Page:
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Borrowed from French théodicée, from Ancient Greek θεός (theós, god) + δίκη (díkē, justice). Coined by Gottfried Wilhelm Leibniz in his 1710 work Théodicée, also known as “Essays of Theodicy on the Goodness of God, the Freedom of Man and the Origin of Evil”.



theodicy (plural theodicies)

  1. A justification of a deity, or the attributes of a deity, especially in regard to the existence of evil and suffering in the world; a work or discourse justifying the ways of God.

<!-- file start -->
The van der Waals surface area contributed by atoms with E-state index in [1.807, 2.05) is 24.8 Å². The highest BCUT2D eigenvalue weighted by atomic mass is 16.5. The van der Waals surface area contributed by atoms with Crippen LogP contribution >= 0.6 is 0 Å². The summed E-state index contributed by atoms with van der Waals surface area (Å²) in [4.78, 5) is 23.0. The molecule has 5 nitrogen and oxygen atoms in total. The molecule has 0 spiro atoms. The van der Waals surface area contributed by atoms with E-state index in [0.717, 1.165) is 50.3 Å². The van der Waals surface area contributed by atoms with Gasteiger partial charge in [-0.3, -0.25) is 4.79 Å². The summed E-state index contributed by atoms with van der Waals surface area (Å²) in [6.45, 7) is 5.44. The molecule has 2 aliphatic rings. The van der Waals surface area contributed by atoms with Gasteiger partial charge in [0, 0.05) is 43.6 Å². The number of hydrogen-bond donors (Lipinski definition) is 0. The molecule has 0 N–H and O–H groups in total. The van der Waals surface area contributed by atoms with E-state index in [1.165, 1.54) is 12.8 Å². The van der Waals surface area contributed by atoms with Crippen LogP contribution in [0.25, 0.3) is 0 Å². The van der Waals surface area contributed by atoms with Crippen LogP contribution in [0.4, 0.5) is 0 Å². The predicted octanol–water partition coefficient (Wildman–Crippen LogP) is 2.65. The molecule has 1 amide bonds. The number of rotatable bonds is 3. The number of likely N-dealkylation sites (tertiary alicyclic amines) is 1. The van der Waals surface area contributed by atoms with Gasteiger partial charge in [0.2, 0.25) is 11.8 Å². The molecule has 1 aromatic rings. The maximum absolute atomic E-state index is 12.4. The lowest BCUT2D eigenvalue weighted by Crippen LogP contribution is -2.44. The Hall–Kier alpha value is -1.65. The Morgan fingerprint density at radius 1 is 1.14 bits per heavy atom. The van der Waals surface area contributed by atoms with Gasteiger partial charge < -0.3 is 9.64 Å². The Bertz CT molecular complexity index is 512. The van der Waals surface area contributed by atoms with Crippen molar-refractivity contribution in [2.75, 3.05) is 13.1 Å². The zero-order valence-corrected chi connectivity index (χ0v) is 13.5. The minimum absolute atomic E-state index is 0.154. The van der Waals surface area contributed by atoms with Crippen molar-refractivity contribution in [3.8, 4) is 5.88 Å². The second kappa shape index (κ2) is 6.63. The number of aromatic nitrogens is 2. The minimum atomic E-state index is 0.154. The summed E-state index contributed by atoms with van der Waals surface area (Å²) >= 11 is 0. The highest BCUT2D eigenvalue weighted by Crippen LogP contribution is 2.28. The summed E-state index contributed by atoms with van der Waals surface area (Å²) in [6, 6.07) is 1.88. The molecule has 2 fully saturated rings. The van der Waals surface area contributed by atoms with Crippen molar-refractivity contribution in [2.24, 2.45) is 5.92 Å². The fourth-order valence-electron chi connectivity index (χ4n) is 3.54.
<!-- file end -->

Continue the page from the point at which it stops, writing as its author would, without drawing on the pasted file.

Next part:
• 2003, Roy Porter, Flesh in the Age of Reason, Penguin 2004, page 388:
      God was now nothing more than a distant cause of causes; what mattered was matter, and man acting in nature. The theodicy, the master-narrative, had become secularized.

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